Despite great steps forward, however, uncertainty still plays a pivotal role in most aspects of medical decision making. Doctors may know that a patient does not have long to live, but they cannot be certain how long. Similarly, they may prescribe a potent new receptor blocker to reverse the course of a patient's illness, but they cannot be certain that the therapy will do so without side effects. This uncertainty is compounded by the information overload that characterises modern medicine. Today's experienced clinician needs close to 2 million pieces of information to practice medicine and doctors subscribe to an average of seven journals, representing over 2,500 new articles each year, making it almost impossible to keep abreast with the latest information about diagnosis, prognosis, therapy and related health issues. Furthermore, the interpretation of patient data is difficult and complicated, mainly because the required expert knowledge in each of many different medical fields is enormous and the information available for the individual patient is multi- disciplinary, imprecise and very often incomplete.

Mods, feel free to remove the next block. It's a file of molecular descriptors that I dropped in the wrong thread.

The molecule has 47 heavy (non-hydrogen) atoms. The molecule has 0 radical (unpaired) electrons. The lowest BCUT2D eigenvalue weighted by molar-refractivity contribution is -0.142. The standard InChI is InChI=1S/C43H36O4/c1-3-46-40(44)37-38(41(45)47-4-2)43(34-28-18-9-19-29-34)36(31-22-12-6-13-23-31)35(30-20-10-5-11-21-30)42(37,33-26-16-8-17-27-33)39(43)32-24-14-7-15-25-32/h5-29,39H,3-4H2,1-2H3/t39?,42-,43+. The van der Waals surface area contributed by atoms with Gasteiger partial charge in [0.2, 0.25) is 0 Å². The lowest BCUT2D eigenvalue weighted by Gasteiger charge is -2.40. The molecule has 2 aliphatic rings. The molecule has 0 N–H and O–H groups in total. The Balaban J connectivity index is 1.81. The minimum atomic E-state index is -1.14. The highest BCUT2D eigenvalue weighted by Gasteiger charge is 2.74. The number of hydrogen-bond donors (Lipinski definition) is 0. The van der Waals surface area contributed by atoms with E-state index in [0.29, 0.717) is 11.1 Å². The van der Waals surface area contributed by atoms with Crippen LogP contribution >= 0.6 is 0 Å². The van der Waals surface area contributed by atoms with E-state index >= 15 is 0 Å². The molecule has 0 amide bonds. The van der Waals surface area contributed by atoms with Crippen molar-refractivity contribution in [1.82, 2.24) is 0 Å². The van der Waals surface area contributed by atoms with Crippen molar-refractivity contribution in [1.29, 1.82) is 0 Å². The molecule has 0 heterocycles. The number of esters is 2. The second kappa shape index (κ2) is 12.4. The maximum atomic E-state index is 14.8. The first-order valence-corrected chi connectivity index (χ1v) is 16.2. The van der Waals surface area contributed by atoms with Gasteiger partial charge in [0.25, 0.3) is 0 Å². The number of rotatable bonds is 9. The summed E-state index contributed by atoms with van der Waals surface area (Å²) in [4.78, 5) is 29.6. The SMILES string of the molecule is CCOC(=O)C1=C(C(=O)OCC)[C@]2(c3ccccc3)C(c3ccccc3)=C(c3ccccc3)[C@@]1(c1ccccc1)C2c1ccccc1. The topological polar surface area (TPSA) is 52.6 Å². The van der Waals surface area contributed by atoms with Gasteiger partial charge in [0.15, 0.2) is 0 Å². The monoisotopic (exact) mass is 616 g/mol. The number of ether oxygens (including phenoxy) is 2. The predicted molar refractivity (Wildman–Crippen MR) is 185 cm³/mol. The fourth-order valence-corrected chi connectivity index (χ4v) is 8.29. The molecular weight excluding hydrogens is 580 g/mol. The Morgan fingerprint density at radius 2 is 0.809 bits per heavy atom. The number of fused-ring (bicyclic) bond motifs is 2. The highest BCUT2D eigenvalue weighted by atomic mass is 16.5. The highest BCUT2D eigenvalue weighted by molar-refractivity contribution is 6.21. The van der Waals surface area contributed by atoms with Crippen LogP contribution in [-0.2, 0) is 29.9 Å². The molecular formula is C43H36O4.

This has prompted the need to make use of CDSS to provide means for clinicians to receive the relevant research- supported evidence necessary for safe, effective and efficient clinical decision making. Clinical decision support system offers the obvious solution both for the management of information and for its faster retrieval.
Keywordsclinical decision support system, diagnosis, advice, reminders, information management, knowledge base, Bayesian Network, Neural Network, Rule-Based System.
Clinical decision support systems (CDSS) are computer systems designed to impact clinician decision making about individual patients at the point in time that these decisions are made. With the increased focus on the prevention of medical errors, CDSS have been proposed as a key element of systems approaches to improving patient safety. If used properly, CDSS have the potential to change the way medicine has been taught and practiced.
Fig 1: A general model of a clinical diagnostic decision support system